Shell disease does not appear in a week and it is not while. I'm not sure what is going on without a picture, but if I had to guess, I would say that she molted and was unable to remove the old moltskin on the raptorial appendages. That would give the rapts a lighter appearance.

Roy

Koshmar 11/04/2008 05:04 PM

Thanks Roy.
I apprieciate being able to get an answer from a professional.
Should I be concerned if the white portions do not clear up?
Also I noticed that air bubbles appeared to be comming from her, not a lot but a bubble or two when she swam and moved around earlier.

Gonodactylus 11/04/2008 05:28 PM

I don't know what would cause the bubbles unless she swam to the surface and trapped bubbles inside the old cuticle. If the old cuticle was not completely shed, she is in trouble and there is little you can do. Sometimes they can remove the cuticle; sometimes they lose their raptorial appendages and have to regenerate them.

However, I want to stress that we don't know what the problem is. I am only guessing without seeing her.

Roy

Koshmar 11/06/2008 03:30 PM

Before I take a picture of her, is there anything I should know before I start snapping shots? For example, can the flash from the camera damage her vision or scare her? How far should I be from the burrow entrance, or does it even matter? Once I get information on this I'll be able to upload some pics.

Koshmar 11/08/2008 12:02 PM

Ok, I got a few pics. Sorry about the quality but she does'nt run out that much now, just stays in her cave so the angles are constant.

http://i491.photobucket.com/albums/r...tisraps002.jpg

http://i491.photobucket.com/albums/r...tisraps003.jpg

http://i491.photobucket.com/albums/r...sraps001-1.jpg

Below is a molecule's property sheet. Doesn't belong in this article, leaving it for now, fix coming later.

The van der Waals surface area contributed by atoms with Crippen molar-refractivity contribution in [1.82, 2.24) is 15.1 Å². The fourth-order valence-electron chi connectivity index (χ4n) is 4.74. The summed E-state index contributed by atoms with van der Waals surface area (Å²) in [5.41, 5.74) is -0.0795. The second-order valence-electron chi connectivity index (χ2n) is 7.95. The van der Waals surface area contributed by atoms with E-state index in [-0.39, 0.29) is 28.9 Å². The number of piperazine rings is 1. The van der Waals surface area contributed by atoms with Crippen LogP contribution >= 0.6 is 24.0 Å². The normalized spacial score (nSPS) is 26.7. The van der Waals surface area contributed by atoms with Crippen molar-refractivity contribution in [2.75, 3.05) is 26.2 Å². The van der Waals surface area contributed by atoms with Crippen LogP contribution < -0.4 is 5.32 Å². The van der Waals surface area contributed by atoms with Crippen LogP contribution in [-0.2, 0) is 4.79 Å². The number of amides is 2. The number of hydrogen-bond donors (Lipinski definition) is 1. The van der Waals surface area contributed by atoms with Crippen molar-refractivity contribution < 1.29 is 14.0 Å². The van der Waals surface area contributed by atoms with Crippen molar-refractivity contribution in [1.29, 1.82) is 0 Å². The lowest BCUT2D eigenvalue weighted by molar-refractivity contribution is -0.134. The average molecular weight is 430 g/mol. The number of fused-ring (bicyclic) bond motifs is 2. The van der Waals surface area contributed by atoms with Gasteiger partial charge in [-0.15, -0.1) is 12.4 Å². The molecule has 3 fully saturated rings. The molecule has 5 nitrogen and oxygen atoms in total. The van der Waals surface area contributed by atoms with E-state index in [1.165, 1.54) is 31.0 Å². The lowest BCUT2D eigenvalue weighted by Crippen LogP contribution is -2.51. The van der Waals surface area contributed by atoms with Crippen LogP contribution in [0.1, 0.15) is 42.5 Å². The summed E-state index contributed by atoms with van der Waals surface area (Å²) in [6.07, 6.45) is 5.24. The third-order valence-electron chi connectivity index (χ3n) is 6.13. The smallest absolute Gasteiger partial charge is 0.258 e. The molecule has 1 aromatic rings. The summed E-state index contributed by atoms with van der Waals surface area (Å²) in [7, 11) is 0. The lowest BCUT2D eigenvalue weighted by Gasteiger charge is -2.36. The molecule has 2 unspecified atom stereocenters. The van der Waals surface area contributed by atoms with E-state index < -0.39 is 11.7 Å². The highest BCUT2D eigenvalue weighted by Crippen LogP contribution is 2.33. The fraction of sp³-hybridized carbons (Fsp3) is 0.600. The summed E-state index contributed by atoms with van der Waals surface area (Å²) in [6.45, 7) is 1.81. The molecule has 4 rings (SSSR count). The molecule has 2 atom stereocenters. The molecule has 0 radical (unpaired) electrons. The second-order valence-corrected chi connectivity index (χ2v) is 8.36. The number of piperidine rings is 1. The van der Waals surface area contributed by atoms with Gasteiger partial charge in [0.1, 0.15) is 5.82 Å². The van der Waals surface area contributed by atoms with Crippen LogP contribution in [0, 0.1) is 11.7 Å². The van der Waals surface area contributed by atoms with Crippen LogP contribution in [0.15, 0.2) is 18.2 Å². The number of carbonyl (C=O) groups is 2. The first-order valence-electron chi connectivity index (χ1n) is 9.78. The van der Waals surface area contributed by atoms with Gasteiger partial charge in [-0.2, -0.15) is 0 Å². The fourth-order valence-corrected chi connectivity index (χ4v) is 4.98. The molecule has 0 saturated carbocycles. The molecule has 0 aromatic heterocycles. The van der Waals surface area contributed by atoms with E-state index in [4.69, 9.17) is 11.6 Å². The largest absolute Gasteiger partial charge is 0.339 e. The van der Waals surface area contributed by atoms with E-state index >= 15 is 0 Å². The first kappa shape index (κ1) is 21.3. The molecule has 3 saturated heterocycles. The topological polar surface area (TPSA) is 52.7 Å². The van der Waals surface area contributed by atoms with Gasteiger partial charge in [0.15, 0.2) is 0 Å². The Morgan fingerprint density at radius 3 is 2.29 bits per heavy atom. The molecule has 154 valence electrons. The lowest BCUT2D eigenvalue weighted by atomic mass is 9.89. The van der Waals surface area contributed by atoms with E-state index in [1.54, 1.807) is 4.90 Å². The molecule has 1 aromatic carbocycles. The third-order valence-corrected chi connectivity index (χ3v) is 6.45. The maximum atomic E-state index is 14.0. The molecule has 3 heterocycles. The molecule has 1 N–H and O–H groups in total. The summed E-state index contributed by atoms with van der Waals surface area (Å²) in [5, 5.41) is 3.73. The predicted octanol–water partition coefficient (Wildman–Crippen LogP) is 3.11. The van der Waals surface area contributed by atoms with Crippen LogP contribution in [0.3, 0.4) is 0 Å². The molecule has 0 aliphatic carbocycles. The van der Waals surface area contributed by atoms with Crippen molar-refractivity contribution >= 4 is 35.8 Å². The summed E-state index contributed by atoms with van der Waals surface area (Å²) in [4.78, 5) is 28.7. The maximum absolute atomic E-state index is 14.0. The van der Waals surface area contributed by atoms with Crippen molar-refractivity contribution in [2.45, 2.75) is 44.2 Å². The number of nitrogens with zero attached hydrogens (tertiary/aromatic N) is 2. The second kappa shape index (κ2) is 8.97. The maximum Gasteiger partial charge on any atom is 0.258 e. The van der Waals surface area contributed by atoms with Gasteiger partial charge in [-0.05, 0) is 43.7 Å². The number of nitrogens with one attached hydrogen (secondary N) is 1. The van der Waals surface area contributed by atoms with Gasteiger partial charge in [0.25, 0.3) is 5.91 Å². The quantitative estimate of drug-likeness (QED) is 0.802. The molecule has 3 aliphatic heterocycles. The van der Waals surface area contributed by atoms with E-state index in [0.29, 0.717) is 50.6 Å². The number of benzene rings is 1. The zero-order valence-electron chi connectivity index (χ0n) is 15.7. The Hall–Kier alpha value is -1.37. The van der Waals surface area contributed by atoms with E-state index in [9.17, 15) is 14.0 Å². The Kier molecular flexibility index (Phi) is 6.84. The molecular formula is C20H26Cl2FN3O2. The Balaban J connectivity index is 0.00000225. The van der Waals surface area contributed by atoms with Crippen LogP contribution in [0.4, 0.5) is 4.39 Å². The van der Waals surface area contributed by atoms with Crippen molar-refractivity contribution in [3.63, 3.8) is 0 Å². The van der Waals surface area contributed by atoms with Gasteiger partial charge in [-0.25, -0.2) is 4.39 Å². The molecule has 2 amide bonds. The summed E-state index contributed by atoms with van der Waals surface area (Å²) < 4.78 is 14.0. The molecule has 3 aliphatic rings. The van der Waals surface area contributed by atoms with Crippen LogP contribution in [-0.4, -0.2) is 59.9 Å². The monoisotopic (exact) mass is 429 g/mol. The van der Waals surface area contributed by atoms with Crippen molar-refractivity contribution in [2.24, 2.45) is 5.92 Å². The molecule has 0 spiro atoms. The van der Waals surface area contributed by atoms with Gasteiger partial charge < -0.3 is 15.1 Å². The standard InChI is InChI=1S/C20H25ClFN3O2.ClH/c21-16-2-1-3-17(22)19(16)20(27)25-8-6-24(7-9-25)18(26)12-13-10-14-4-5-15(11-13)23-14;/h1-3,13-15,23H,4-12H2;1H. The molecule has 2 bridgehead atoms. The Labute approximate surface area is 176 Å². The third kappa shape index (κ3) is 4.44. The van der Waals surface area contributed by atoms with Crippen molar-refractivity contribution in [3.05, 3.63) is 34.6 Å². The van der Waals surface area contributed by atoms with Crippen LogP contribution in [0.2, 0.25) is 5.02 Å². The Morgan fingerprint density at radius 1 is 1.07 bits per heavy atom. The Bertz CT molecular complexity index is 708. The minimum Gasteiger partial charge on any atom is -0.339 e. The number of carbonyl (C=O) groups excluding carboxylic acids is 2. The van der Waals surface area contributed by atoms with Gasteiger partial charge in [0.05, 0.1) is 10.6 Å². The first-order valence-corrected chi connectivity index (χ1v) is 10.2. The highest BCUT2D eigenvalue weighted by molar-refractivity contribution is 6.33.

IMG]http://i491.photobucket.com/albums/rr277/Koshmar_photos/mantisraps001.jpg[/IMG]

justinl 11/08/2008 02:51 PM

mmm... well it's not a peacock, but beyond that i have no idea. no way to get a better pic?

Koshmar 11/08/2008 07:44 PM

I guess I'll create a brand new thread soon to Id this little guy or gal, (I can't even be sure of the sex anymore). I guess my lfs mislabbled it "red peacock mantis shrimp." The important part is that I got a pic of the white/clear portion of the raptorial appendages. That is what I have a question over, is it indicative of a molt or something else?

On a seperate note, is molting linked in any way to the lunar phases? After a M.S. molts, if it strikes a hard bodied creature, does it interfere with the harding process of the new exoskeleton?

Gonodactylus 11/09/2008 02:05 AM

Well, we know it is a gonodactylid.

Most stomatopods molt in relation to a lunar cycle. Some molt on the full moon, others on the new moon. It depends on the local tidal cycle as well as the depth at which the animal lives. How this is controlled is a bit of a mystery, but animals in my lab often seem to molt synchronously and I suspect that it is related to lunar illumination (the lab has lots of windows). We know that the synchrony last for a few months even when the animals are held in rooms without windows, but we see synchrony in animals that have been in the lab for years. That would seem to be too long to remain synchrony without an external cue.